Home Safe Home: How your home attracts an invader - WMC Action News 5 - Memphis, Tennessee

Home Safe Home: How your home attracts an invader

He's the go-to guy for personal safety.  Oprah has him on speed-dial.  CNN and MSNBC call him first after a high-profile abduction or crime against person/property.  Now America’s Safety Expert Bob Stuber (http://bobstuber.com/bob.htm) has joined the Action News 5 Investigators right here in Memphis to help us equip YOU with the techniques to protect your home from a home invasion.

I. HOW YOUR HOUSE ATTRACTS AN INVADER

     A. Landscaping
          1. Bushes and shrubs should be trimmed below the window line.  Alarm signs should be prominently displayed in the yard, and alarm system stickers should be on your windows – even if you don't have an active alarm system (generic signs can be purchased at home improvement and hardware stores).  Stuber says burglars pick homes that are unkempt, with shrubs that provide easy hiding places.
          2. Plant shrubs that have thorny leaves – they are a deterrent to would-be thieves.  Also, consider using landscaping netting in your flower beds.  Bad guys get tangled up in it!

     B. Points of Entry
         
1. Beware leaving ladders just leaning against your home or parking tall vehicles next to your house.  They provide easy access for home invaders, even to your second floor.  Stuber and the Action News 5 Investigators spotted this problem at a home in Central Gardens, East Memphis.

"The van is parked in the driveway in such a way that the burglar or home invader can step up on to the van, and from the van, it's just a real easy step on to the house," said Stuber.

     C. The "Lights Indicate Shadows" Principle
          1. Conventional wisdom says you should leave your outdoor security lights and front/side door overheads on all night long to deter criminals.  Stuber says that’s a big mistake.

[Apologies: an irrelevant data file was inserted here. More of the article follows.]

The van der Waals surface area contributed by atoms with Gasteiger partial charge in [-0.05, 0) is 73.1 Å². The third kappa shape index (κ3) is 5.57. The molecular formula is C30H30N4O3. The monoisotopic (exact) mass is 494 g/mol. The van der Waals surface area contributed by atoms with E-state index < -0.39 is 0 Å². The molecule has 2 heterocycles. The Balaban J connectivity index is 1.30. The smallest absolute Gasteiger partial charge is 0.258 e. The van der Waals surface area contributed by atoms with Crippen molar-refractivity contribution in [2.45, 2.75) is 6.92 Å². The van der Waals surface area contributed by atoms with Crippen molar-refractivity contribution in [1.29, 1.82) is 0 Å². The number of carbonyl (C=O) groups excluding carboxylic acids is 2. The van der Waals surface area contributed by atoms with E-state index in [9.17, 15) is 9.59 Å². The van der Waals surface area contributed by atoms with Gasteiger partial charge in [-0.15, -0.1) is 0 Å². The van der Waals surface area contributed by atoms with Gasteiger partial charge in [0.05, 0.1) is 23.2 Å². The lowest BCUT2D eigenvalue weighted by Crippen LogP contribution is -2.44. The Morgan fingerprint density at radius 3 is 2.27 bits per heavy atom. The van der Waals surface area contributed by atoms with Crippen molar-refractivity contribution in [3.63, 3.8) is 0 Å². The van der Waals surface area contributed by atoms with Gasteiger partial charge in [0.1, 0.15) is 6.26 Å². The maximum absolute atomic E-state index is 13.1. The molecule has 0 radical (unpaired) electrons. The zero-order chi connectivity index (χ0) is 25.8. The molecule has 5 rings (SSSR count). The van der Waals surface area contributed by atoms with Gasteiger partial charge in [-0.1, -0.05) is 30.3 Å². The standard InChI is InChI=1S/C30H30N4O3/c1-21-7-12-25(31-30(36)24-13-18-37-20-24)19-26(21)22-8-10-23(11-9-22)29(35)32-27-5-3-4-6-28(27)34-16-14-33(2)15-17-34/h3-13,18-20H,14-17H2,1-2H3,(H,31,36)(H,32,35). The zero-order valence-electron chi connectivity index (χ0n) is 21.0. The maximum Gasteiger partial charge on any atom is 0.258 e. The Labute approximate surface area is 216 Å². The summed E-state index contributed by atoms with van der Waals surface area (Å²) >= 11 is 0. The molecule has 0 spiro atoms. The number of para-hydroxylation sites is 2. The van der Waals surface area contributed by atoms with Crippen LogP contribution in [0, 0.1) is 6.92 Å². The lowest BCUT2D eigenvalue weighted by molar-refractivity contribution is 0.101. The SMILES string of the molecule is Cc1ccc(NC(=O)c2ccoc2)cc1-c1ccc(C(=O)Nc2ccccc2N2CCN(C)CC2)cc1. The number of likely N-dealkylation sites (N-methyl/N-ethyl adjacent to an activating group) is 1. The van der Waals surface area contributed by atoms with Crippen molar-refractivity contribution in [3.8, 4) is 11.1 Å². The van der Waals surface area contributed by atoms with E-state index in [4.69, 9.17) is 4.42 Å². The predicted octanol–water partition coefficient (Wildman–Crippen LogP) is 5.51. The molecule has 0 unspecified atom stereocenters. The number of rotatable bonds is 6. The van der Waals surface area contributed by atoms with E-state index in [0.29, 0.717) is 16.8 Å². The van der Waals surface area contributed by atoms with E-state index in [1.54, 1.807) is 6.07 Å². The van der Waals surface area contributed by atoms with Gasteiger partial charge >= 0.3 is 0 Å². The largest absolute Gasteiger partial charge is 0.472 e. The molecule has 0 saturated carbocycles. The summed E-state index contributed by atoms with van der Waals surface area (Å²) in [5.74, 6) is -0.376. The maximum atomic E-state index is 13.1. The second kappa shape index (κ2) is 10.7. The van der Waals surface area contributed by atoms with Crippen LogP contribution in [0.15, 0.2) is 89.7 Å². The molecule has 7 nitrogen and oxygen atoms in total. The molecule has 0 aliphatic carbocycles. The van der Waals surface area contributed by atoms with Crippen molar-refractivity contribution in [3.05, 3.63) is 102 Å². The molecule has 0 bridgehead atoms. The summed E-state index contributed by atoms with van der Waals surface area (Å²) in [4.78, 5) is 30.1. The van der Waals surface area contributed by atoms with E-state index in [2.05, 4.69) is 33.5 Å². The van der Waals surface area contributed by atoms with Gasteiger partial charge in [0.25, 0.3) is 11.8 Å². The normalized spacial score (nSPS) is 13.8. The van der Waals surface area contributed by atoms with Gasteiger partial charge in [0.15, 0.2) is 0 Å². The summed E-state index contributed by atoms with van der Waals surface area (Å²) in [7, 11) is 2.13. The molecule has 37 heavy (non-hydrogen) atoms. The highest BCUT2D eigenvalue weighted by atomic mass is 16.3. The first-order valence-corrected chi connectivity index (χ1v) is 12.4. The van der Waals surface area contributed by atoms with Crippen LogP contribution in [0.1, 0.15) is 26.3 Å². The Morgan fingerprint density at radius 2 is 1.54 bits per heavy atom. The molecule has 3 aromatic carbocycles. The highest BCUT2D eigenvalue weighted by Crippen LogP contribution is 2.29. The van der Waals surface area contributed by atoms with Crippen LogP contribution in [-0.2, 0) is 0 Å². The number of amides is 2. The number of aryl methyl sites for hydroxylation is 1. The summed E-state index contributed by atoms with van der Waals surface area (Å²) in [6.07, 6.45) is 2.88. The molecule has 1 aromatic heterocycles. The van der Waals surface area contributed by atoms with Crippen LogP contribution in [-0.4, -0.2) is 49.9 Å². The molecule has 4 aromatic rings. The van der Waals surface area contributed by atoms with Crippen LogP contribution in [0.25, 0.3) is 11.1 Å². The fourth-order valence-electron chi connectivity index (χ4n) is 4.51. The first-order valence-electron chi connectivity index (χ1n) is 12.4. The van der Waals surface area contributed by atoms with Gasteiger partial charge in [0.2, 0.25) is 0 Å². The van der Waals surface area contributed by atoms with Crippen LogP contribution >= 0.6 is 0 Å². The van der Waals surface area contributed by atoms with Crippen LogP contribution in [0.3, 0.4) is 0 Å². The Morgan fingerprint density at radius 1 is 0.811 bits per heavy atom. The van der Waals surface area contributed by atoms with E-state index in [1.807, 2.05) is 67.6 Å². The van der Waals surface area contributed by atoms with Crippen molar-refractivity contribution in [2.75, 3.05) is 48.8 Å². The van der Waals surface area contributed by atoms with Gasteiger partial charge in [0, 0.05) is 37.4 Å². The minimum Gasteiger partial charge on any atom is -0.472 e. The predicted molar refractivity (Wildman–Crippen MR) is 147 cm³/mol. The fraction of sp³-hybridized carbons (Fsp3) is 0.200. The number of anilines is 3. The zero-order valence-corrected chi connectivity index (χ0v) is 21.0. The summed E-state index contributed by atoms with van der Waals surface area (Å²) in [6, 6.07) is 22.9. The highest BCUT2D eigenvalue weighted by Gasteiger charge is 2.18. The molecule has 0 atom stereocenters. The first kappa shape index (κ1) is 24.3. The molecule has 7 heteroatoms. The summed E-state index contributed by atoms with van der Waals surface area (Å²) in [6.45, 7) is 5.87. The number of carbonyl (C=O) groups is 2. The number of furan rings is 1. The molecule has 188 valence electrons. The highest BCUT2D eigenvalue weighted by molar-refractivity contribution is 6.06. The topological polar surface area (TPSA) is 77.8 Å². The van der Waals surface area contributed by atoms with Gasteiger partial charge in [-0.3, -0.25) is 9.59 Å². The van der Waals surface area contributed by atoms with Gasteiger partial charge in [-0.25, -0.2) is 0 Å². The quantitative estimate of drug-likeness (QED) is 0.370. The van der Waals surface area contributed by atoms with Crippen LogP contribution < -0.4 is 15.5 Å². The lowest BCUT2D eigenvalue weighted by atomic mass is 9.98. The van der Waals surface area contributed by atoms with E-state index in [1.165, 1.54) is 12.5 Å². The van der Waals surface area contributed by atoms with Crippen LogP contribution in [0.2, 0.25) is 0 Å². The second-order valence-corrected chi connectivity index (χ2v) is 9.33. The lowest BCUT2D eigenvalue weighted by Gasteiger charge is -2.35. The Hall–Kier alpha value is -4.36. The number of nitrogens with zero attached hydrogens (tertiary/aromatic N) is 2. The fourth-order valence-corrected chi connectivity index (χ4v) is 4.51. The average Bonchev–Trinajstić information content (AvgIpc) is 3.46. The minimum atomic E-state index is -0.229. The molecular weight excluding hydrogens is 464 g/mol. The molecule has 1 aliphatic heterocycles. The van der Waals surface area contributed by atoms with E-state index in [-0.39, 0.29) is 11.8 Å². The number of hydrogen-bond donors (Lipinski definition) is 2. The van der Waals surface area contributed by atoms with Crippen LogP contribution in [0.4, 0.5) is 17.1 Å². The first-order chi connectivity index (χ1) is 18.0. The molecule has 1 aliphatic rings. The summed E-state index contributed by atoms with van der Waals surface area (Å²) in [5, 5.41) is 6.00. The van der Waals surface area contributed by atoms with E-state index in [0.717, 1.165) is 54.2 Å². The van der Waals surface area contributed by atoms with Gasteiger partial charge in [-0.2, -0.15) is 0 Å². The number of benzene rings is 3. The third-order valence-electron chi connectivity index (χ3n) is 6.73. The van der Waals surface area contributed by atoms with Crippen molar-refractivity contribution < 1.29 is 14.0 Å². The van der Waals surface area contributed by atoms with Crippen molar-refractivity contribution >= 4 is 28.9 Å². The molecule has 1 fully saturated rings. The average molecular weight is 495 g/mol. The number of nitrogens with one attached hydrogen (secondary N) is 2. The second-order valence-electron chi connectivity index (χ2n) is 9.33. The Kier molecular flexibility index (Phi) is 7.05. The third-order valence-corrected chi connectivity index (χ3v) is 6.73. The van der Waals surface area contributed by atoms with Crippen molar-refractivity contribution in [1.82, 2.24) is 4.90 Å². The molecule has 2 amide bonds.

"It’s a roadmap for a crook to see where the shadows are around your house," he says.  "That’s how they decide where to hide."

          2. Stuber says your home should be dark – with your security lights operating on motion detector systems. 

"It should be dark outside so that when they walk up to the house…boom!" says Stuber.  "That light performing that action is what really has a good chance of chasing them away."

II. GETTING INSIDE

     A. NEVER leave your garage door opener in cars parked outside your garage, in your driveway or carport, etc.  Stuber says that is essentially the key to your house.  Take the opener in with you, just like you would your car keys.

     B. Have a reliable alarm system that automatically alerts police/fire/EMS.  Set the alarm’s delay for NO MORE THAN 10 SECONDS.  That should be plenty of time for you to unlock the door, get inside and disarm the system.  Stuber says too many people program the delay for 45 or 60 seconds.

"In 60 seconds, a bad guy could be in, get his job done, and already be on his way out," Stuber says.

     C. DO NOT HAVE GLASS DOORS.  Stuber says burglars can break through them, then compromise the door without tripping the alarm system.  He says use only solid, NEW wood doors or metal/steel doors with deadbolts keyed ON BOTH SIDES.

          1. Door Security Products Recommended by Bob Stuber

               a. LockJaw (http://www.lockjawsecurity.com).  This is a device that fits over the lever of a one-sided key deadbolt.  When installed, it locks the lever side of the deadbolt in place so someone cannot pick or bump the lock.

               b. Door Jamb Armor (www.djarmor.com).  This device prevents a door from being kicked in.

          2. Door Security Products Recommended by the Action News 5 Investigators

               a. Jamb Enforcer (www.absolutesecurityproducts.com).  Manufactured in Bartlett, Tennessee, this product prevents the forced entry of steel doors.

III.  THE BAD GUY’S INSIDE!
     A. Get Out By Any Means Necessary
          1. Break a window.  Move furniture in the way of your pursuer.  Toss kitchen utensils – or consider keeping a bowl of decorative marbles on the kitchen counter to toss right on the floor – anything to stall the pursuit and buy you time to get out of the house.
          2. Fire Extinguisher
               a. “It’s non-lethal (if you don’t own firearms or don’t know how to use firearms),” says Stuber.  “(The spray) comes out with such force, it really affects all of the bad guy's senses, and that's what freezes the guy, makes him turn and run.”

     B. Safe Room
          A. If there is no way to escape the house, prepare a large walk-in closet or small guest room as a safe room where you can lock yourself inside.
               1. Deadbolt the safe room’s door with a deadbolt that has key access ON BOTH SIDES.
               2. Safe Room Supplies
                       a. Cell phone or cordless phone to call authorities
                       b. Light source (flashlight w/extra batteries, glow sticks)
                       c. Fire Extinguisher or firearm if trained in gun use and safety.
                       d. Car Key w/ Panic Button feature
                                1. “Everybody has a panic button, and it's the one that's on your key chain for your car,” Stuber says.  “If you hold that button down, your car horn will blare incessantly, and that’s a great way to get help.”

 

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